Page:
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Hi Paul, i am currently in mexico where i took my first PDC but i am interested in getting more hands on practice, so the work/trade bootcamp has meals included and the peasent PDC ? How do i sign up?
 
paul wheaton
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Edith Martinez wrote:Hi Paul, i am currently in mexico where i took my first PDC but i am interested in getting more hands on practice, so the work/trade bootcamp has meals included and the peasent PDC ? How do i sign up?



Are you asking about doing the work trade for the PDC or just about joining the boot camp?

Either way, see the bootcamp thread.  Pretty much, you send in the $100 and we will start to work out all the details with you.
 
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What's the waiting list look like?
 
paul wheaton
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Talia Ilom wrote:What's the waiting list look like?



No waiting list.  We are still selling tickets!
 
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paul wheaton wrote:

Kyle Neath wrote:On the webpage, there's some conflicting information on pricing:

For your participation on the site projects, the price has been dropped from $1000 to $550, and course has been extended from two weeks to five.



Right Now (through February) Early Bird Price - Only $480
Regular Price: $700



I took that little bit f text out until we can word it a wee bit better.  Thanks for spotting that!  Here's an apple!



In case you didn't realize, ya'll need to take a peek at that again, this price confusion rose from the dead.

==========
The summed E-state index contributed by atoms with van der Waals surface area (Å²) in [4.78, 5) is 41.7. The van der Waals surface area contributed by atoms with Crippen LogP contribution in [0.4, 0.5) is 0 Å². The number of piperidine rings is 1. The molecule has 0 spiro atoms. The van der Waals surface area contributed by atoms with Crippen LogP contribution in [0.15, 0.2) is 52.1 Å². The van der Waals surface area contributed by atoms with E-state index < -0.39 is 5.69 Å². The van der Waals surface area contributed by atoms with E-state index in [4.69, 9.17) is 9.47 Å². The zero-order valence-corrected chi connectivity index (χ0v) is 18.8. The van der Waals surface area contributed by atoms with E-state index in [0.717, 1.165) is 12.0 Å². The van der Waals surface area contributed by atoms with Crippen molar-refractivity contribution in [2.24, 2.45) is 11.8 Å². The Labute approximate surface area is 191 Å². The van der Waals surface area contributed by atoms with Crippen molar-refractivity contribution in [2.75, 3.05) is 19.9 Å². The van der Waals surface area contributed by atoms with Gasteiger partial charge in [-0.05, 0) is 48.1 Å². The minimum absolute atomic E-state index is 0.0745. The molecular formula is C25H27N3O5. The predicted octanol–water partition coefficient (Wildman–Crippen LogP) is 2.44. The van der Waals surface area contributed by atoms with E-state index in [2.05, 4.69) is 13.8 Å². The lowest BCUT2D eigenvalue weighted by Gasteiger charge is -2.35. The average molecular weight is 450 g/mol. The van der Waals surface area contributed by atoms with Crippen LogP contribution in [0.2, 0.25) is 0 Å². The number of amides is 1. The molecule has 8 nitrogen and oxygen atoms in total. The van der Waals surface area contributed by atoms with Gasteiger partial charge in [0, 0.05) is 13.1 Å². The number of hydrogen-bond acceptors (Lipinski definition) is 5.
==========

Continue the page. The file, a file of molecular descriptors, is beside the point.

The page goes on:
paul wheaton
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Joylynn Hardesty wrote:In case you didn't realize, ya'll need to take a peek at that again, this price confusion rose from the dead.



Good catch!  Apples for you!  On it!
 
paul wheaton
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I think I fixed all the wonky bits.  Can you spot anything else?

 
Joylynn Hardesty
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"That's a ull month..." I thought you weren't afraid to use f words. What's up Paul?
 
paul wheaton
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Joylynn Hardesty wrote:"That's a ull month..." I thought you weren't afraid to use f words. What's up Paul?



Fixed!  Another apple!
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If one were to be unavaible June 10&11, would they be better off waiting for next year?
 
paul wheaton
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Marlee Nicole wrote:If one were to be unavaible June 10&11, would they be better off waiting for next year?



June 10 is a sunday.  June 11 is a monday.   As long as it is not the last two days, I think this can be okay.

 
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Glad to see this ppdc coming together Is there space open in the boots program still? I would like to arrive the last week of April via greyhound. I am curiously excited to see if Spring has touched the Rockies yet over there. Instead of snow I am starting to trek mud into the house where Im at.
 
paul wheaton
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Kara Haltom wrote:Is there space open in the boots program still?